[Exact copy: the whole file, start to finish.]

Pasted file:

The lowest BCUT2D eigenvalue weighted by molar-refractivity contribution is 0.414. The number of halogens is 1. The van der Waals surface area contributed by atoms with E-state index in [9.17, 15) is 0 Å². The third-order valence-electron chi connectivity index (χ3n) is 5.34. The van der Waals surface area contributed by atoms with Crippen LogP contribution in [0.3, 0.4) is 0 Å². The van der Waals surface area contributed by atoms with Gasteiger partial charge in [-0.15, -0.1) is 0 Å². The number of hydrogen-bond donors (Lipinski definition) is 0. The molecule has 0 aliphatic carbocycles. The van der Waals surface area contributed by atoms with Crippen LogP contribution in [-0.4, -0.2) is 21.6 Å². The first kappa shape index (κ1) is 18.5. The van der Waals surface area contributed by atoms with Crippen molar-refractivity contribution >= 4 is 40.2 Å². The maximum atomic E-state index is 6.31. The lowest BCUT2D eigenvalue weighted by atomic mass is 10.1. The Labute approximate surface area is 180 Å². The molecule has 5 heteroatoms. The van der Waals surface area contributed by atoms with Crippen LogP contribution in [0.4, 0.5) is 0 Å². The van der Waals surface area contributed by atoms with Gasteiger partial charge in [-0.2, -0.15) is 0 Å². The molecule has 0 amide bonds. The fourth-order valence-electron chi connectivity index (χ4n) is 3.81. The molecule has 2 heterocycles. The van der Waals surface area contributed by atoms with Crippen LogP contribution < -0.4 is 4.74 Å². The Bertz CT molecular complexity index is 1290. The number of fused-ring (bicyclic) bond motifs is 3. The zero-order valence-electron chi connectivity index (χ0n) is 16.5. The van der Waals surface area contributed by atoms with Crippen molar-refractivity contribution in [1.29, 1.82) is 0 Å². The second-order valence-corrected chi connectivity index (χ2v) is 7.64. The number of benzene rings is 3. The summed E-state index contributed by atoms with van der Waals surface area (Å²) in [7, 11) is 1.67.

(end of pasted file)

The lowest BCUT2D eigenvalue weighted by molar-refractivity contribution is 0.414. The number of halogens is 1. The van der Waals surface area contributed by atoms with E-state index in [9.17, 15) is 0 Å². The third-order valence-electron chi connectivity index (χ3n) is 5.34. The van der Waals surface area contributed by atoms with Crippen LogP contribution in [0.3, 0.4) is 0 Å². The van der Waals surface area contributed by atoms with Gasteiger partial charge in [-0.15, -0.1) is 0 Å². The number of hydrogen-bond donors (Lipinski definition) is 0. The molecule has 0 aliphatic carbocycles. The van der Waals surface area contributed by atoms with Crippen LogP contribution in [-0.4, -0.2) is 21.6 Å². The first kappa shape index (κ1) is 18.5. The van der Waals surface area contributed by atoms with Crippen molar-refractivity contribution >= 4 is 40.2 Å². The maximum atomic E-state index is 6.31. The lowest BCUT2D eigenvalue weighted by atomic mass is 10.1. The Labute approximate surface area is 180 Å². The molecule has 5 heteroatoms. The van der Waals surface area contributed by atoms with Crippen LogP contribution in [0.4, 0.5) is 0 Å². The van der Waals surface area contributed by atoms with Gasteiger partial charge in [-0.2, -0.15) is 0 Å². The molecule has 0 amide bonds. The fourth-order valence-electron chi connectivity index (χ4n) is 3.81. The molecule has 2 heterocycles. The van der Waals surface area contributed by atoms with Crippen LogP contribution < -0.4 is 4.74 Å². The Bertz CT molecular complexity index is 1290. The number of fused-ring (bicyclic) bond motifs is 3. The zero-order valence-electron chi connectivity index (χ0n) is 16.5. The van der Waals surface area contributed by atoms with Crippen molar-refractivity contribution in [1.29, 1.82) is 0 Å². The second-order valence-corrected chi connectivity index (χ2v) is 7.64. The number of benzene rings is 3. The summed E-state index contributed by atoms with van der Waals surface area (Å²) in [7, 11) is 1.67.